Jane Austen and Regency Courting Etiquette

by Guest Blogger on October 20, 2011 · 3 comments

in Guest Blogger, Jane Austen, P-R, Regency

Guest post by Abigail Reynolds, author of Mr. Darcy's Undoing

Courting in the Regency period was strictly circumscribed by inflexible rules of behavior, especially for women.  Most fans of Regency-set novels are already familiar with them and they have been well-documented elsewhere, so I’ll just give a quick review here.  A single woman may never be alone with a man.  Physical contact was limited to touching gloved hands at a dance or accepting a gentleman’s arm when walking.  She could not receive letters or gifts from a man to whom she was not at least engaged.  First names could not be used before engagement, and only privately thereafter. A lady could never show interest in a gentleman.  It was improper for an unmarried lady to walk alone or ride unescorted in public.

Lovers of Jane Austen’s novels should already be shaking their heads.  In Pride and Prejudice, Elizabeth Bennet frequently goes out walking alone.  She meets privately with Mr. Darcy on several occasions – in the library at Netherfield when he refuses to look up from his book, on two of his visits to the Hunsford parsonage, and their long walks together in the grove of Rosings Park.  After she refuses his proposal, Darcy goes out of his way to meet her in private to give her one of those letters that single women weren’t allowed to receive.  That’s a lot of broken rules.  Given that Jane Austen speaks from knowledge of the period, it’s a reasonable conclusion that those inflexible rules of behavior were a bit more flexible than is commonly claimed.

Once a couple was engaged, the rules changed. Regency engagements were considered binding, more like a modern civil marriage than a modern engagement.  If the gentleman ended an engagement, he could be brought to court for breach of promise.  Regardless of how an engagement ended, the lady involved was considered ruined.  Despite the common modern assumption that Regency engagements were just as chaste as earlier courtship, society clearly assumed that an engaged woman would go a lot further than holding gloved hands.  In general, as long as an engaged couple was discreet, most people would turn a blind eye to any goings-on.

I’m sure there are a few readers out there sputtering with disbelief. It’s hard to find evidence one way or another about how engaged couples behaved in private, although there were a striking number of healthy babies born after 5 months of matrimony.  Here is one pretty conclusive piece of evidence about kissing during engagement, something many modern readers think of as still forbidden. The etiquette book, Regency Etiquette: The Mirror of Graces, published in 1811 by 'A Lady of Distinction,’ says otherwise. “A touch, a pressure of the hands, are the only external signs a woman can give of entertaining a particular regard for certain individuals. As to the salute, the pressure of the lips; that is an interchange of affectionate greeting or tender farewell, sacred to the dearest connections alone. Our parent, our brothers, our near kindred, our husband, our lover, ready to become our husband, our bosom's inmate, the friend of our heart's care; to them are exclusively consecrated the lips of delicacy” [boldface is mine].  Pretty clear – engaged couples can kiss.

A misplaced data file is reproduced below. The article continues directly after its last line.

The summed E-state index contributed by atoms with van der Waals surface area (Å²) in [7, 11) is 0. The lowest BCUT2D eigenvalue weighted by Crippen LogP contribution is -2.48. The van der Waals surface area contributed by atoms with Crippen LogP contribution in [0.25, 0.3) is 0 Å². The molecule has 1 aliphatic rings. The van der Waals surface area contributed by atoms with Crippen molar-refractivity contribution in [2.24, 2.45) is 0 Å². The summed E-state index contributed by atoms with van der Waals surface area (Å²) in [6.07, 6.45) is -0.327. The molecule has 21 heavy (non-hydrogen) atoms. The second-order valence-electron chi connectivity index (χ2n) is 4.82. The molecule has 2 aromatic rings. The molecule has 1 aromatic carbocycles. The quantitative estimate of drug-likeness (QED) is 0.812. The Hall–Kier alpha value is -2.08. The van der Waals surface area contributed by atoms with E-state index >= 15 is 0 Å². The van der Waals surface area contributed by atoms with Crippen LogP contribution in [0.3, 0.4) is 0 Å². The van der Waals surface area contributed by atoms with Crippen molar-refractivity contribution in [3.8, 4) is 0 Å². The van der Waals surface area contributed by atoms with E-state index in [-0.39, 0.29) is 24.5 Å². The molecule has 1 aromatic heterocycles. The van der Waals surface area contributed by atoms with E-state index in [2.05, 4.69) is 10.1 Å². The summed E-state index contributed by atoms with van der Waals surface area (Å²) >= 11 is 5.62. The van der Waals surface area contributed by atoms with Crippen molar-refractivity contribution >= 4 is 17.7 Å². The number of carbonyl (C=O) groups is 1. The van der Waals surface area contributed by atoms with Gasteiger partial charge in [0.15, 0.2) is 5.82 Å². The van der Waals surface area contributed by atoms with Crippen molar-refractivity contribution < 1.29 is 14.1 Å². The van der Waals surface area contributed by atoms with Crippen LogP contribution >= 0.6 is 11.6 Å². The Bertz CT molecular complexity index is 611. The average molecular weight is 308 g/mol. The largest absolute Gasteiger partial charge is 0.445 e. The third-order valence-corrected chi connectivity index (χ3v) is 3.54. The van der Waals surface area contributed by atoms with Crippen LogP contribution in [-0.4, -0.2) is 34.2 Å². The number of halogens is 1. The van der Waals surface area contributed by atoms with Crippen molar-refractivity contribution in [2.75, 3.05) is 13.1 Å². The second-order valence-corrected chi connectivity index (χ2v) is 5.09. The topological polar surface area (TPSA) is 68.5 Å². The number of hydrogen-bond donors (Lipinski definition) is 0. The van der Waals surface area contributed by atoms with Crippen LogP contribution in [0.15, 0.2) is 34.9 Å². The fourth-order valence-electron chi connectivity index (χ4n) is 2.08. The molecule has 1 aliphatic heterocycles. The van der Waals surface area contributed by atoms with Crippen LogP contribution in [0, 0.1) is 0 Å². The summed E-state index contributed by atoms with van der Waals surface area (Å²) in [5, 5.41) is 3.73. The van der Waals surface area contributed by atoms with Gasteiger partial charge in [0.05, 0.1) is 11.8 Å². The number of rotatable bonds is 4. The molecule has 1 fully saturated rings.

Not only that, but close reading of the second proposal scene in Pride and Prejudice strongly suggests that Darcy kisses Elizabeth.  As a single lady herself, Jane Austen couldn’t use words like kiss, touch, or lips, which makes describing a kiss challenging, but she could say, “[Darcy} expressed himself on the occasion as sensibly and as warmly as a man violently in love can be supposed to do” … and it isn’t until the next sentence that “he told her of feelings.” So if he wasn’t talking about feelings before that, he was presumably, ahem, expressing himself in some other manner than using words.

Regency courting etiquette can create many plot possibilities.  In my book, Mr. Darcy's Undoing, Darcy faces yet a different courting dilemma.  He is still in love with Elizabeth, but she is engaged to another man, her neighbor, Mr. Covington.  Fortunately for Mr. Darcy, Elizabeth is quite chaste in her engagement to Mr. Covington, but he is still caught in the dilemma of the unbreakable engagement.  He can’t bear to see her marry another man, but trying to win her away from him was also unacceptable since it would lead to the ruin of her reputation – and they both know it.  I’m not going to give away the plot by telling you how they resolve this dilemma, but it’s quite a tale.

Thanks for inviting me!

Buy: Mr. Darcy's Undoing

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{ 3 comments… read them below or add one }

1 Marlene Breakfield October 20, 2011 at 11:42 AM

Interesting article! Thanks

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2 Fatma October 20, 2011 at 12:42 PM

Awesome article, Thanks for posting it *bookmarks*

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3 Keira October 22, 2011 at 9:03 PM

Despite the common modern assumption that Regency engagements were just as chaste as earlier courtship, society clearly assumed that an engaged woman would go a lot further than holding gloved hands. In general, as long as an engaged couple was discreet, most people would turn a blind eye to any goings-on.

Good to know! I suspected but I didn’t know and this just makes all of our historical romances so much more fun as far as I am concerned!

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